Other campaigns were equally crude relabeling of pilfered content. One widely shared video showed a drug cartel soldier with an anti-tank weapon, with a voiceover claiming the weapon was a Javelin donated to Ukraine, then sold on the black market. AFP quickly found the original news article from Mexico.

Another clip showed a protest in Ukraine and claimed it was against President Volodymyr Zelenskyy and the war, when in fact the crowd was urging their local government to cut infrastructure spending and spend the money on weapons. Another effort created clones of legitimate European news sites at similar-seeming internet addresses and filled them with fake articles, which pro-Russian trolls and bots then promoted on social media.

“Posts and articles appeared in multiple languages with often poor proficiency, indicating non-native authors or the use of a machine-translation tool,” the report said. More technical investigations discovered many supposedly Western sites had filenames in Russian with dates in Russian time zones, often hosted on Russian servers.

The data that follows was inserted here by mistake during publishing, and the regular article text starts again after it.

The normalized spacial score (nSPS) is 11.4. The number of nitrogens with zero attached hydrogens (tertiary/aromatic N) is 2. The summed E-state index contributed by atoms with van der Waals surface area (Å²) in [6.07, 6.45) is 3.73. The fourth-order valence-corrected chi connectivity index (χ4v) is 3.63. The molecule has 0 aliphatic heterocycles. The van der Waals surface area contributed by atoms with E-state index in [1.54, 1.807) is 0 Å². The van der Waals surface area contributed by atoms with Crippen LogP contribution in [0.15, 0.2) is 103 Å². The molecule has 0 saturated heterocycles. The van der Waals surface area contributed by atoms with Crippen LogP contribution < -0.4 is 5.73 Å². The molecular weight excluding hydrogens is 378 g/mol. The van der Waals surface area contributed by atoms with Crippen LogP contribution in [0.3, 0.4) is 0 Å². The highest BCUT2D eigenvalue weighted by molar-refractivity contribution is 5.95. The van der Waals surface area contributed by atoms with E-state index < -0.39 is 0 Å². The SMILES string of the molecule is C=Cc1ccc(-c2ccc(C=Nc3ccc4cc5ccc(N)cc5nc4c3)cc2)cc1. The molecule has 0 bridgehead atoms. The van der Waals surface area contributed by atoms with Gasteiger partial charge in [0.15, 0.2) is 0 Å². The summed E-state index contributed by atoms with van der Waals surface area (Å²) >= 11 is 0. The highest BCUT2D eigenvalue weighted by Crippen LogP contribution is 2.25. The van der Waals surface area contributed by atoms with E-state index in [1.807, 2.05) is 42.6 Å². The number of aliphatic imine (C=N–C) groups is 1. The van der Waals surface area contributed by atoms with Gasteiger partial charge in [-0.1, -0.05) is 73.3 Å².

There were some isolated outbreaks of cleverness. In one 2023 operation, the authors wrote, “Russia hacked Ukrainian media outlets to plant forged documents on their websites, then subsequently delete them; this effort allowed the perpetrators to present archived copies of the planted materials as evidence that Ukrainian media had reported the story then covered it up.”

One of the study’s authors, Roman Osadchuk, said that the “main idea behind Russian propaganda did not change much” from earlier years.